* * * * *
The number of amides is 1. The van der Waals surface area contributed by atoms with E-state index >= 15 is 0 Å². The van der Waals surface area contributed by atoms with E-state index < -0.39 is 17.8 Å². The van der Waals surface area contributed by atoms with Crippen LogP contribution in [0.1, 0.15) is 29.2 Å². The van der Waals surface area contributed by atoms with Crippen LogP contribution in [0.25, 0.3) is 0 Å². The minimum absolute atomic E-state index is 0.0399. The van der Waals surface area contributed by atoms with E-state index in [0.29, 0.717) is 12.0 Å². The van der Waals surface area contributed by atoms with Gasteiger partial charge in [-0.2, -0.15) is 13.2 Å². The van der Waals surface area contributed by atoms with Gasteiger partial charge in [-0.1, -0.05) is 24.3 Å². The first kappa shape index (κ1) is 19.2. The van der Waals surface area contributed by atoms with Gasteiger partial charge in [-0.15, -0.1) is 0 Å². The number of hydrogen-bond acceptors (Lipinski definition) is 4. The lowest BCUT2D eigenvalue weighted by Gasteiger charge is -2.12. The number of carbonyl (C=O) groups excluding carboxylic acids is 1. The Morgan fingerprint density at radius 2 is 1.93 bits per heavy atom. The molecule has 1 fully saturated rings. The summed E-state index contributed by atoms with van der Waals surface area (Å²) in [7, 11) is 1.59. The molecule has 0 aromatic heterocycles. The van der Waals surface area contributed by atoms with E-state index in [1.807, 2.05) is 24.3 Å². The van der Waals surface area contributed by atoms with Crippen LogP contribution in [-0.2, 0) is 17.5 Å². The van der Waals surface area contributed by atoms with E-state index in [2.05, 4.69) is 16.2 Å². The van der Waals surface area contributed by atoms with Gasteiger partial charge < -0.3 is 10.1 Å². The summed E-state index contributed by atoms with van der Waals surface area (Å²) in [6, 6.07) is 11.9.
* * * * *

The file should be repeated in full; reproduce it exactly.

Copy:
The number of amides is 1. The van der Waals surface area contributed by atoms with E-state index >= 15 is 0 Å². The van der Waals surface area contributed by atoms with E-state index < -0.39 is 17.8 Å². The van der Waals surface area contributed by atoms with Crippen LogP contribution in [0.1, 0.15) is 29.2 Å². The van der Waals surface area contributed by atoms with Crippen LogP contribution in [0.25, 0.3) is 0 Å². The minimum absolute atomic E-state index is 0.0399. The van der Waals surface area contributed by atoms with E-state index in [0.29, 0.717) is 12.0 Å². The van der Waals surface area contributed by atoms with Gasteiger partial charge in [-0.2, -0.15) is 13.2 Å². The van der Waals surface area contributed by atoms with Gasteiger partial charge in [-0.1, -0.05) is 24.3 Å². The first kappa shape index (κ1) is 19.2. The van der Waals surface area contributed by atoms with Gasteiger partial charge in [-0.15, -0.1) is 0 Å². The number of hydrogen-bond acceptors (Lipinski definition) is 4. The lowest BCUT2D eigenvalue weighted by Gasteiger charge is -2.12. The number of carbonyl (C=O) groups excluding carboxylic acids is 1. The Morgan fingerprint density at radius 2 is 1.93 bits per heavy atom. The molecule has 1 fully saturated rings. The summed E-state index contributed by atoms with van der Waals surface area (Å²) in [7, 11) is 1.59. The molecule has 0 aromatic heterocycles. The van der Waals surface area contributed by atoms with E-state index in [1.807, 2.05) is 24.3 Å². The van der Waals surface area contributed by atoms with Crippen LogP contribution in [-0.2, 0) is 17.5 Å². The van der Waals surface area contributed by atoms with E-state index in [2.05, 4.69) is 16.2 Å². The van der Waals surface area contributed by atoms with Gasteiger partial charge < -0.3 is 10.1 Å². The summed E-state index contributed by atoms with van der Waals surface area (Å²) in [6, 6.07) is 11.9.